After the dire shortages of PPE early in the pandemic and slow rollout of the COVID vaccine, Canada is making a concerted effort to entice new manufacturing entrants into the market. And it’s starting to pay off.
Massachusetts-based drug maker Moderna is developing an mRNA vaccine manufacturing plant in Canada by 2024. Two battery cell manufacturers have recently announced they will set up shop in Canada, one in Quebec and one in Ontario, with plans to build gigawatt hour–scale cell manufacturing facilities.
“These new facilities will cause a ripple effect on our economy,” says Jason MacFarlane, head of advanced manufacturing services at MaRS Discovery District, “such an increase in local jobs, shorter delivery times, innovation, reliable quality and a smaller carbon footprint. It can also be a win-win situation for Canadian startups looking to break into markets abroad,” he says.
Robert Bush, founder and CEO of Rivelin Robotics, a U.K.-based company that uses sensors, digital twins and computer vision to make an automated platform for metalworking, has been eyeing the Toronto and Montreal markets for some time, given its strength in additive manufacturing and artificial intelligence research. When presented with the opportunity to be part of a new four-month manufacturing incubation program aimed at helping launch U.K. startups into North American markets, he jumped at the chance.
“North America is one of the best regions for adopting new technologies,” says Robert Bush, founder and CEO of Rivelin Robotics. “Manufacturers have been crying out for more automation within additive manufacturing and this partnership will increase our exposure and chances of adoption into this sector.”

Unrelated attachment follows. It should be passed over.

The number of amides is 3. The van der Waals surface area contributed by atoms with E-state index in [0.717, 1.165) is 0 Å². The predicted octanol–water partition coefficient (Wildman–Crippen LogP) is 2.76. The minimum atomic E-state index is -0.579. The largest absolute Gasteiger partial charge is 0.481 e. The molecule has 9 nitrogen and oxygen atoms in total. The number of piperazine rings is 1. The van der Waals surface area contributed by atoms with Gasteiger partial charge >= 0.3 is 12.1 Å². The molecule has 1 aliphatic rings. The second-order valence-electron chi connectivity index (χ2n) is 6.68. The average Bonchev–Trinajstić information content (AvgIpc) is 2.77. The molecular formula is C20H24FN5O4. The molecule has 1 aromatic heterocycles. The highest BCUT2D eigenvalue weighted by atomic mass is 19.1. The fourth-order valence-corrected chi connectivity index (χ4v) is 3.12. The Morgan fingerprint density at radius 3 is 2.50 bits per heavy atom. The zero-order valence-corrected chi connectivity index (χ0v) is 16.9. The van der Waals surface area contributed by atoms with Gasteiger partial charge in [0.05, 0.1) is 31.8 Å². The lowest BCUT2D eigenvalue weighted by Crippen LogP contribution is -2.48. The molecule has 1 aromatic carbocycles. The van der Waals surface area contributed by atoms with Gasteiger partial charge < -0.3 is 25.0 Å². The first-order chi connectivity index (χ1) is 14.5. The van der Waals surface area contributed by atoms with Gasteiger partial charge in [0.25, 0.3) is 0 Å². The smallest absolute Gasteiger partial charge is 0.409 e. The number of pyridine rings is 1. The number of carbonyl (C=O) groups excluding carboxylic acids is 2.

Led by Innovate UK, the British government’s innovation agency and MaRS Discovery District, the program offers Rivelin Robotics and seven other British advanced-manufacturing startups targeted workshops, advisory support and networking opportunities to help the participants sharpen their value proposition and better understand the needs of North America’s manufacturing community.
More Canadian companies jump into the investment game
Investments have been pouring into startups during the pandemic at record levels. Now large Canadian companies are getting in on the action.
Toy giant, Spin Master, the company behind the franchise Paw Patrol, announced a $100 million fund for games and entertainment last week. And that comes hot on the heels of Thomson Reuters’s launch of an early-stage fund for new media and information technology.
Corporate participation was on the rise, making up 39 per cent of all Canadian deals, a 2018 PwC and CB Insights report found. In an interview with Betakit, Michael Dingle, PwC’s national technology sector leader explained that corporates were finding that the risk-reward of investing in Canadian innovation and technology at earlier stages made good business sense.
“These entities are challenging the traditional distribution inside of the market and are providing these corporates with something they don’t otherwise have,” said Dingle.
Industry observers attribute this latest flurry of corporate venture investment to a new pool of angel investors, increases in valuations and an overall knowledge and comfort with the startup space.